Cumberland County resident Dave Warden has been fascinated by the information technology field since he was 15.
So when Warden, 40, was diagnosed with multiple sclerosis in 2008, his thoughts turned to using technology to help manage the disease.
Those efforts culminated this month when Warden released i-Inject, an iPhone and iPod Touch application designed to help multiple sclerosis patients track and analyze their medication schedule.
“I thought this would be the perfect marriage of technology and (being able to) actually do something to help people instead of creating (one of) the, like, 400 fart apps,” said Warden, who owns IT Consulting firm Elite Circle Computing Inc.
MS is a chronic disease that occurs when the body attacks the protective coating around its own nerve fibers, resulting in symptoms that range from numbness to paralysis.
MS is not contagious, but its underlying cause is unknown, according to the National Multiple Sclerosis Society‘s Web site. About 400,000 people nationwide are living with the malady.
Pennsylvania has the fifth-highest incidence of MS in the country, and about 5,800 people in Central Pennsylvania are thought to have the disease, said Margie Adelmann, president of the society’s Central Pennsylvania chapter.
Although there is no known cure for MS, some medications — primarily injectible — help control symptoms or slow the disease’s progression. Injections for some treatments are weekly, while others are daily.
That’s where i-Inject comes in. Patients must continuously rotate the location where they administer shots or the skin will atrophy, Warden said.
But the neurological symptoms associated with MS can make it difficult for patients to keep written records of their treatment, and paper journals can become disorganized or lost, Warden said.
So he set out to develop an app that would allow MS patients to manage their treatment electronically, eventually paying an outside software developer to write the code for the program.
Other medical apps are out there, but some cost $500 to $600, compared to $14.99 for i-Inject, and others designed specifically for MS aren’t as comprehensive, Warden said.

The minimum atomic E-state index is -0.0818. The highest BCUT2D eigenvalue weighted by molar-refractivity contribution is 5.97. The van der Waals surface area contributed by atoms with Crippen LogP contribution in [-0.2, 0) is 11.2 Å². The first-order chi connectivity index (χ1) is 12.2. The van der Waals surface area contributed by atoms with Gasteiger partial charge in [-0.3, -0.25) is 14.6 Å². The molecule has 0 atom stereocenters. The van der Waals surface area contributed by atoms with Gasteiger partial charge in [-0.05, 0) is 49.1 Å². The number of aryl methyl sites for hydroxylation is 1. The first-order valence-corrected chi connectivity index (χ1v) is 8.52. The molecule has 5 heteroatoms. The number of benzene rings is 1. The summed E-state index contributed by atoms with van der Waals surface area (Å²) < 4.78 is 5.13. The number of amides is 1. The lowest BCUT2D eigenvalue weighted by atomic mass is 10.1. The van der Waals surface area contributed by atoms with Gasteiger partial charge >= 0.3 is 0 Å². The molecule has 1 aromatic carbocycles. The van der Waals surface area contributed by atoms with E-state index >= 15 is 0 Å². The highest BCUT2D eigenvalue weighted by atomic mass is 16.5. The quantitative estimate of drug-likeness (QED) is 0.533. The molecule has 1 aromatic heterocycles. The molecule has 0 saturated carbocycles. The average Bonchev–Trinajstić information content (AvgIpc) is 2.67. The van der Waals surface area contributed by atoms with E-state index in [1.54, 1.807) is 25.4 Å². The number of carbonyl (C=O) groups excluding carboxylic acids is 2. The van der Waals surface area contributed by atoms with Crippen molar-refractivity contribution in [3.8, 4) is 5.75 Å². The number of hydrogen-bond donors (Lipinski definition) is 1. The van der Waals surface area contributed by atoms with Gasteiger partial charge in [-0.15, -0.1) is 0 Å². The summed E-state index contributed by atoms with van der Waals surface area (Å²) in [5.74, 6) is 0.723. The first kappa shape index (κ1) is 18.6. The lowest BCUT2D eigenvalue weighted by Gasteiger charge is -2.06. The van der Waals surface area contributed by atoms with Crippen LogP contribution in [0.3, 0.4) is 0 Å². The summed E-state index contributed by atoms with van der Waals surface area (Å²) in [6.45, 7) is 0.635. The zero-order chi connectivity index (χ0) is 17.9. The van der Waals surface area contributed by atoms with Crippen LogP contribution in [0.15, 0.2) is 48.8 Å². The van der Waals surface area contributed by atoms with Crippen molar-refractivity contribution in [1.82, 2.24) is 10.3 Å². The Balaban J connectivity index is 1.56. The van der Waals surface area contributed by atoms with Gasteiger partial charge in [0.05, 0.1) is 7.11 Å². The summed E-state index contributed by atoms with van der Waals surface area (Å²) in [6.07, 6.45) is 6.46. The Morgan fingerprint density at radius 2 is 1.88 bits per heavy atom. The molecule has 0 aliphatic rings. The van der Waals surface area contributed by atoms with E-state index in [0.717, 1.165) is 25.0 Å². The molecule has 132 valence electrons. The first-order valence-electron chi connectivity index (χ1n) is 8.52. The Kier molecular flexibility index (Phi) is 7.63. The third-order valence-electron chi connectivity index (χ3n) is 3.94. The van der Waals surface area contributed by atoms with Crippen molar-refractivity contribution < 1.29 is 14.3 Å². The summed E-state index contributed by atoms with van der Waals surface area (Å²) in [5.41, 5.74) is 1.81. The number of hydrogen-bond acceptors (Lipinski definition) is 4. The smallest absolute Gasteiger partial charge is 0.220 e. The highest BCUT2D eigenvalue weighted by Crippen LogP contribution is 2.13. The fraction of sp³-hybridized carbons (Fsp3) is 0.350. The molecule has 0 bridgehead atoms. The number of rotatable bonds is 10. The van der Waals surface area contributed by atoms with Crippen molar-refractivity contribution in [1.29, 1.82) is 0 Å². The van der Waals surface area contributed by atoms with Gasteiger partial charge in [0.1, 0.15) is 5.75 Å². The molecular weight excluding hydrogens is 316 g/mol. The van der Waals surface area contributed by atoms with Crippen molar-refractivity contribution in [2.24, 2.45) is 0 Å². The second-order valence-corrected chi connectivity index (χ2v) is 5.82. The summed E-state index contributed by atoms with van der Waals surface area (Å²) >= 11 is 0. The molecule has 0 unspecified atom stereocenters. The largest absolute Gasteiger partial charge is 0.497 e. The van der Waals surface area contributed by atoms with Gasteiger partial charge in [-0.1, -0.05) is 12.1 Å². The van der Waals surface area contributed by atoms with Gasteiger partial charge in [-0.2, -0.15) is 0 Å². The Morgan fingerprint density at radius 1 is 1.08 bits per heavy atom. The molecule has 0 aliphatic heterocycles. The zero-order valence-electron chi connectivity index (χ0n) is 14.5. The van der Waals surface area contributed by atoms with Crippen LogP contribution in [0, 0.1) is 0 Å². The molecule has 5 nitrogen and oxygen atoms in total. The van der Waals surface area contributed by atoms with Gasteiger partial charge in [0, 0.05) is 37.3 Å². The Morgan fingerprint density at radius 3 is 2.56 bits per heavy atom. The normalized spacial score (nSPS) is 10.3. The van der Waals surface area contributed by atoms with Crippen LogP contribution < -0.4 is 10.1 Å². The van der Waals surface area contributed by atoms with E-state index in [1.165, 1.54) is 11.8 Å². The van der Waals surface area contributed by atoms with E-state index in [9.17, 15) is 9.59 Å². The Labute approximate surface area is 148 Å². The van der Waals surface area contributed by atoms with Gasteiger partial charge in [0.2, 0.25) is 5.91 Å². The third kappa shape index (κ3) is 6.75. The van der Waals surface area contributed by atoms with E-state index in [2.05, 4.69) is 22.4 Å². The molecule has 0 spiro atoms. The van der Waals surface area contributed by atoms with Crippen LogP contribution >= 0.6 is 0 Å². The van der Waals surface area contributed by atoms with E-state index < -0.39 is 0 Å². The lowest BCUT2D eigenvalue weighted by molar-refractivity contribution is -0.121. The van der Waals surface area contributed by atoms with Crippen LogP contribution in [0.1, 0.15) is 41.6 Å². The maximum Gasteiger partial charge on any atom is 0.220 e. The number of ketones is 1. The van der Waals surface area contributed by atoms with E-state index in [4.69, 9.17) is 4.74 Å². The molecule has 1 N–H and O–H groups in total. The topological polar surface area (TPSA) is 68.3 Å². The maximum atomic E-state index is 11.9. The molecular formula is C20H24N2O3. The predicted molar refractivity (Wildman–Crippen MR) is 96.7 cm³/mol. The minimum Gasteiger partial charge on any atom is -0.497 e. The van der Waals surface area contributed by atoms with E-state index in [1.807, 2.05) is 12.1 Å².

I-Inject lets patients store all of the data about their medication — where and when it was taken, what their reaction was and how much of it’s left — in one place, according to its Web site, www.i-inject.com. Patients can e-mail this data straight to doctors, and the program generates reminders when medication supplies are getting low.
Patients also can use i-Inject to track the timing and dosage of oral medications or injections of drugs for other conditions, such as diabetes.
“This is the first I’m hearing of it, so it’s pretty exciting and very interesting,” Adelmann said of i-Inject. “One of the symptoms of MS can be cognitive issues, so anything that can help to support someone with taking their treatment is certainly a benefit.”
Lynda Hambright, a friend of Warden’s who owns Cambridge IT Consulting in Mechanicsburg and has a background in technical writing, wrote the manual for i-Inject.
“I’m just hopeful that in Dave’s treatment, he and his app have great success,” she said.
I-Inject went on sale Dec. 6 in Apple’s online App Store. Only a handful of copies have been sold so far, but that’s before the start of his advertising campaign, Warden said.
He said he plans to donate some proceeds to the National Multiple Sclerosis Society once the product becomes established and he’s recouped the initial costs.